At the gallows in 1820 just outside of the Charleston city limits (not at the jail) following their conviction of highway robbery, John and Lavinia Fisher wore loose-fitting white robes over their regular clothes. This likely grew into the legend of the white wedding dress supposedly worn by Lavinia — imagine “they were wearing white” morphing over time: “she was wearing white” … “she was wearing white as if she was at her wedding” … “she was wearing a white wedding dress.”

To their deaths, John went peacefully, claiming he had found God, while Lavinia was dragged up to the gallows kicking and screaming, launching a tirade of obscenities at the crowd. One part of her legend is true — Lavinia’s final words to the throng of spectators: “If you have a message you want to send to hell, give it to me — I’ll carry it!”

Since her death, stories about Lavinia Fisher’s ghost being seen at the old jail have surfaced as well. It’s possible she haunts there, although it’s not where she died. Perhaps she developed some sort of attachment to the location while incarcerated there, however, Lavinia doesn’t exactly strike me as the sentimental type. There are plenty of other reasons for the jail to be haunted. Not only did it operate for 137 years, but prior to its construction in 1802 the location served as a workhouse for runaway slaves, as a makeshift hospital, and even as a holding area for criminals, a foreshadowing of its future use.

Catherine Maria “Kitty” Fisher by Nathaniel Hone in 1765

A final mystery of Lavinia Fisher’s legend… is the painting that is commonly associated with Lavinia Fisher truly a painting of the notorious highway robber? After all, when would she have had time to sit for this painting and the money to commission the work? Alas, a little digging reveals that the painting is titled “Kitty Fisher and Parrot” painted by Joshua Reynolds in 1763. Kitty Fisher was a prominent British courtesan who died at the age of 26 in 1767, only fours months after she was married. Any relation to Lavinia Fisher is extremely doubtful and it seems the use of the painting is an advent of the legend continuing on today in modern times, as someone likely searched for paintings of a woman named Fisher to use as a substitute for a Lavinia article. It wouldn’t be the first time this has happened in history, after all… since there are no known paintings of Elizabeth Bathory, substitutes close to her likeness have been used to represent her. Did Lavinia Fisher resemble Kitty Fisher? It is yet another mystery of the legend.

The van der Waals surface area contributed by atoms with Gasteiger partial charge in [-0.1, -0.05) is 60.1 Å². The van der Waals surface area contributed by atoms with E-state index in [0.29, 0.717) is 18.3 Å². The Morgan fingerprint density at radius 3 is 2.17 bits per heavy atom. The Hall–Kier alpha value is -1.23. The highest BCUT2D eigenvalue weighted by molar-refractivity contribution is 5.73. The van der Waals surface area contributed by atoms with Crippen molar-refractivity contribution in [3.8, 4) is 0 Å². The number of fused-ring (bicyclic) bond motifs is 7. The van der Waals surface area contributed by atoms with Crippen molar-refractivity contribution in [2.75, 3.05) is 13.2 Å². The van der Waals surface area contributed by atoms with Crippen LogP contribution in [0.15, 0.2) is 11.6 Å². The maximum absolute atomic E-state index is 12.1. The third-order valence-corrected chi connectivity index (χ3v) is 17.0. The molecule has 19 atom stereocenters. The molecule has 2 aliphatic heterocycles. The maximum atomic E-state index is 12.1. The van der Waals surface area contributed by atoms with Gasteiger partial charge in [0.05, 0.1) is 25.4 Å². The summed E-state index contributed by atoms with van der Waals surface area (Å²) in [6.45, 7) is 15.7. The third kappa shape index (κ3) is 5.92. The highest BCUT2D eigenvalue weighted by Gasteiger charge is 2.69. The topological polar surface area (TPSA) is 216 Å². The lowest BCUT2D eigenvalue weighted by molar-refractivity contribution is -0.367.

On a final note… the band All The Little Pieces has a  haunting album specifically themed for Lavinia Fisher titled “The Legend of Lavinia Fisher.”

Music from this album can also be heard on Enigma Underground Radio, and is regularly featured on its Friday Haunting Hour at 9:00 PM Eastern / 8:00 PM Central.